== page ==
Ukraine’s new leaders are scrambling for a new lifeline as their Russian neighbor signaled changes to its political and financial support for the country.
Russia will honor all its agreements with Ukraine, including an accord for cut-price gas shipments, that Yanukovych signed in December, Russian Prime Minister Dmitry Medvedev said, according to comments posted on a government website. Even so, the premier said he had questions about the legitimacy of many Ukrainian state institutions and warned that his country’s interests are under threat.
“The new government’s task is to stop the country’s slide, to stabilize the currency rate, to ensure timely salary and pension payments, to win back investors’ trust and to create new jobs,” Parliament Speaker Oleksandr Turchynov, handed presidential powers, said today. “Another priority is to return to the European integration path.”
Meanwhile, jostling began among those seeking future leadership roles.
Mykola Tomenko, a member of former Prime Minister Yulia Tymoshenko’s Batkivshchyna party, said she was a candidate for the premiership, along with party leader Arseniy Yatsenyuk and billionaire ex-Economy Minister Petro Poroshenko. Tymoshenko, who was imprisoned more than two years ago for abuse of power, later ruled out the role for herself, as did Vitali Klitschko, who heads the UDAR party.
Ukraine spiraled into crisis in November when protesters took to the streets to oppose Yanukovych’s rejection of a deal to deepen ties with the EU. Violence culminated last week in fighting in central Kiev that killed 82 people before a peace agreement brokered by EU foreign ministers ended the clashes and triggered Yanukovych’s flight from Kiev.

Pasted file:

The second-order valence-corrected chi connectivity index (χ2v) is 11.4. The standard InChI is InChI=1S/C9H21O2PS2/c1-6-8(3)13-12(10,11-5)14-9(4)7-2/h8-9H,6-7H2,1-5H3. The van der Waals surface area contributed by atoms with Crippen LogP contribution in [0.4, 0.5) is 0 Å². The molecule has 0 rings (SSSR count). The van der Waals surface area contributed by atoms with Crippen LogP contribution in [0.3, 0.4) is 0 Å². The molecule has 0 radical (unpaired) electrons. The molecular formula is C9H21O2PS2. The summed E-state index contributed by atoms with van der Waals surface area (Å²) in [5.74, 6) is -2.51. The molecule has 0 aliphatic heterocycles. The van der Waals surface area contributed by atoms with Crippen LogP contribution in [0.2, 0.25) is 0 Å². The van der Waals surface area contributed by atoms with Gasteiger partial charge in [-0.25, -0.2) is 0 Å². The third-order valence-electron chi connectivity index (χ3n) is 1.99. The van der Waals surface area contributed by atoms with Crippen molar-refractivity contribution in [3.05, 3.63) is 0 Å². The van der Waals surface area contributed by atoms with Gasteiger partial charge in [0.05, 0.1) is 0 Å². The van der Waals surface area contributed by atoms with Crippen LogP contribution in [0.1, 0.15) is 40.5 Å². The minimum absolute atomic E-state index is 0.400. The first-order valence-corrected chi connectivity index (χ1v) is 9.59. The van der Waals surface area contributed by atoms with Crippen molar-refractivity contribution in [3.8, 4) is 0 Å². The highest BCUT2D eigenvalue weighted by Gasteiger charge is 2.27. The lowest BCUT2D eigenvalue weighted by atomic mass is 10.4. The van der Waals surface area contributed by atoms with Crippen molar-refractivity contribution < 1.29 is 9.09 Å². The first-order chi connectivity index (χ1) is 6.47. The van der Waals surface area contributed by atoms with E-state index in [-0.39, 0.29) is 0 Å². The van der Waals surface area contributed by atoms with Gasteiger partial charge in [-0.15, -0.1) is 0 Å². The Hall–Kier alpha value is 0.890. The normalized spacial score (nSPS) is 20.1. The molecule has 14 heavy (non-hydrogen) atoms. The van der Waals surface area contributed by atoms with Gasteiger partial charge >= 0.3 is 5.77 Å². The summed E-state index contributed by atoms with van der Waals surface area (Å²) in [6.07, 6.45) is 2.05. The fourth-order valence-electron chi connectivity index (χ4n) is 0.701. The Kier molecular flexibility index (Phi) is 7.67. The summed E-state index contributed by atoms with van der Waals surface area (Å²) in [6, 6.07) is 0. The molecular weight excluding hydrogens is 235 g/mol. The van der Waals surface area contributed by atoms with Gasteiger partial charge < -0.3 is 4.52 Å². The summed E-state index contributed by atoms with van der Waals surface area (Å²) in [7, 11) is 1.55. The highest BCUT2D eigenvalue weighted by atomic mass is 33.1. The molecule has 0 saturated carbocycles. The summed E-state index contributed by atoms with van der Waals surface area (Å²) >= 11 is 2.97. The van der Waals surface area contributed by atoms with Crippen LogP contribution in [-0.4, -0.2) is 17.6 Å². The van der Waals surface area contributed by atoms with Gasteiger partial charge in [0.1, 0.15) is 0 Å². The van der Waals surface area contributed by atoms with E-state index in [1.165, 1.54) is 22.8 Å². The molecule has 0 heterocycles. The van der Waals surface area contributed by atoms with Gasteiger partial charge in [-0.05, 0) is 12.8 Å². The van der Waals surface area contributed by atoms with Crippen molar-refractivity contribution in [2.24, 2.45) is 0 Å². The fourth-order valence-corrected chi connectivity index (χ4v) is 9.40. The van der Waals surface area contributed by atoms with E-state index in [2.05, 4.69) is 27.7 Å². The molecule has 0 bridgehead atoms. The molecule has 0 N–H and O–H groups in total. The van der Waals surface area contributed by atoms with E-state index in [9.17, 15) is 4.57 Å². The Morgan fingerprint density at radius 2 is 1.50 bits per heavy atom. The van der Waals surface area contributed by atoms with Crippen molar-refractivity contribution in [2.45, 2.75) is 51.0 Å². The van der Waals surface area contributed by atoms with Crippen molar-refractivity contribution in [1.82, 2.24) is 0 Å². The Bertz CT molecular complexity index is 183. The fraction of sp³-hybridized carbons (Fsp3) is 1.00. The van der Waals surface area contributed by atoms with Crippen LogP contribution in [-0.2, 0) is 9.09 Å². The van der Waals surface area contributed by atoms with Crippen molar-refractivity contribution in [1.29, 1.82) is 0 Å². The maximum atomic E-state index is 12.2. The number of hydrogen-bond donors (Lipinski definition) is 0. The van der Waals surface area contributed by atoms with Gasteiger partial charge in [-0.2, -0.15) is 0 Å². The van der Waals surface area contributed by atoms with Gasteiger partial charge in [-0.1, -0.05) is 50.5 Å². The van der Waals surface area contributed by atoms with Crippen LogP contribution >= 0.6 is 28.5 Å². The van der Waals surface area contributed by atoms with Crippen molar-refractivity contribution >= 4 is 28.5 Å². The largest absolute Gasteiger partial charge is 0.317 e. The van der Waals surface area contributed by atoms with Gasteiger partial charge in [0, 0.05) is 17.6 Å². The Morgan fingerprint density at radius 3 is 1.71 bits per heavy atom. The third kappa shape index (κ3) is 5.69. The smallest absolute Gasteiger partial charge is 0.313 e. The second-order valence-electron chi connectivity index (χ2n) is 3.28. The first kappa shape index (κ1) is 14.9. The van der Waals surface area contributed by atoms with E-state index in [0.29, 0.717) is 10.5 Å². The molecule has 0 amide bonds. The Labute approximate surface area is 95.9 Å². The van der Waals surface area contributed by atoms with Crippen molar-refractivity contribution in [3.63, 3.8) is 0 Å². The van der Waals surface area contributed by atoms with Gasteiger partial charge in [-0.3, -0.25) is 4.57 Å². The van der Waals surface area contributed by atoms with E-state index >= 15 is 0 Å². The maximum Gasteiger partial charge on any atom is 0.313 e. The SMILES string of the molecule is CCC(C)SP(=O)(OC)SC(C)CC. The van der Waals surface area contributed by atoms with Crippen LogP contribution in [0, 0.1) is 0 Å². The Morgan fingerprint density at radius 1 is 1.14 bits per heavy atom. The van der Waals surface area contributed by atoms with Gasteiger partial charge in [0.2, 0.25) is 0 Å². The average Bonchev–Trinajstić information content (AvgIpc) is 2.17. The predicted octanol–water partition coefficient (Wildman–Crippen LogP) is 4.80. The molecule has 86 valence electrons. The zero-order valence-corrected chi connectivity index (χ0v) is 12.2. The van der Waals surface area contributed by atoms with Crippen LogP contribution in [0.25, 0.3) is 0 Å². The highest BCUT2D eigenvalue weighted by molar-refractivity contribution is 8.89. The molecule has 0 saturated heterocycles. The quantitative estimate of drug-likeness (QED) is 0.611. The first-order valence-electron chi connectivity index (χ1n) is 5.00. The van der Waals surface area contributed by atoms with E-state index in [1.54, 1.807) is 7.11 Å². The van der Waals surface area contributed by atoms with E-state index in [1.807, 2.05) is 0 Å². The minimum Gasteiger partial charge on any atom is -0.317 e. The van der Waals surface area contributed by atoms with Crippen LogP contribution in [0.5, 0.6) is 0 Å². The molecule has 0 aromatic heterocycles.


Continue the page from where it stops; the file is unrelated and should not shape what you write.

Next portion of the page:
Yanukovych went to Crimea in southern Ukraine after his plane in the eastern city of Donetsk was denied permission to leave the country, acting Interior Minister Arsen Avakov said on his Facebook page. Stopping at a private residence also in the country’s south, Yanukovych was denied entry by state guards and departed with his entourage “in an unknown direction in three cars,” he said.
“A criminal case was opened into the mass murder of civilians,” Avakov said. “Yanukovych and other officials have been declared wanted.”
With western nations and Russia tussling for sway over the country of 45 million people, the IMF is ready to help Ukraine “not only from a humanitarian point of view but also from an economic point of view,” Managing Director Christine Lagarde told reporters in Sydney following a meeting of Group of 20 officials yesterday.
Treasury Secretary Jacob J. Lew said the U.S. was prepared to help Ukraine return to a path of democracy, stability and growth.